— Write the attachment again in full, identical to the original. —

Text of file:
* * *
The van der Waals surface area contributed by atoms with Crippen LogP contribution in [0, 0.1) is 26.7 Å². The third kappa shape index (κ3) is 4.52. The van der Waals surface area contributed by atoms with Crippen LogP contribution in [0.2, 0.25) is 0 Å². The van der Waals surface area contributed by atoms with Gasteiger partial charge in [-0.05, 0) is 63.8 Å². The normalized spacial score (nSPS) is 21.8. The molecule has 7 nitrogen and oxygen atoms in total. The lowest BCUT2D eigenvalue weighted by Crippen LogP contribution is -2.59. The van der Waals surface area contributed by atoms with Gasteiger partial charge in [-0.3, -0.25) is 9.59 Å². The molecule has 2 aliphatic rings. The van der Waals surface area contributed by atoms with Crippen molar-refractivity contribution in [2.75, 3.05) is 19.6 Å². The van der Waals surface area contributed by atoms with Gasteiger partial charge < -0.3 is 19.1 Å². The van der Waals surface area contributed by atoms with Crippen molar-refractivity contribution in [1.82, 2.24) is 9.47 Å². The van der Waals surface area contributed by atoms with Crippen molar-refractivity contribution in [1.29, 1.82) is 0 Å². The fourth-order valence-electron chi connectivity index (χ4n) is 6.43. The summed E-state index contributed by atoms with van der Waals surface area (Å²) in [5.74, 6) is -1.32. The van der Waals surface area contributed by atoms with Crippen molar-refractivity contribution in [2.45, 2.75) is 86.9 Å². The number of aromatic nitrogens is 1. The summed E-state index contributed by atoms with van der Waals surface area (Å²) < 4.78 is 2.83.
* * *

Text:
The van der Waals surface area contributed by atoms with Crippen LogP contribution in [0, 0.1) is 26.7 Å². The third kappa shape index (κ3) is 4.52. The van der Waals surface area contributed by atoms with Crippen LogP contribution in [0.2, 0.25) is 0 Å². The van der Waals surface area contributed by atoms with Gasteiger partial charge in [-0.05, 0) is 63.8 Å². The normalized spacial score (nSPS) is 21.8. The molecule has 7 nitrogen and oxygen atoms in total. The lowest BCUT2D eigenvalue weighted by Crippen LogP contribution is -2.59. The van der Waals surface area contributed by atoms with Gasteiger partial charge in [-0.3, -0.25) is 9.59 Å². The molecule has 2 aliphatic rings. The van der Waals surface area contributed by atoms with Crippen molar-refractivity contribution in [2.75, 3.05) is 19.6 Å². The van der Waals surface area contributed by atoms with Gasteiger partial charge < -0.3 is 19.1 Å². The van der Waals surface area contributed by atoms with Crippen molar-refractivity contribution in [1.82, 2.24) is 9.47 Å². The van der Waals surface area contributed by atoms with Crippen molar-refractivity contribution in [1.29, 1.82) is 0 Å². The fourth-order valence-electron chi connectivity index (χ4n) is 6.43. The summed E-state index contributed by atoms with van der Waals surface area (Å²) in [5.74, 6) is -1.32. The van der Waals surface area contributed by atoms with Crippen molar-refractivity contribution in [2.45, 2.75) is 86.9 Å². The number of aromatic nitrogens is 1. The summed E-state index contributed by atoms with van der Waals surface area (Å²) < 4.78 is 2.83.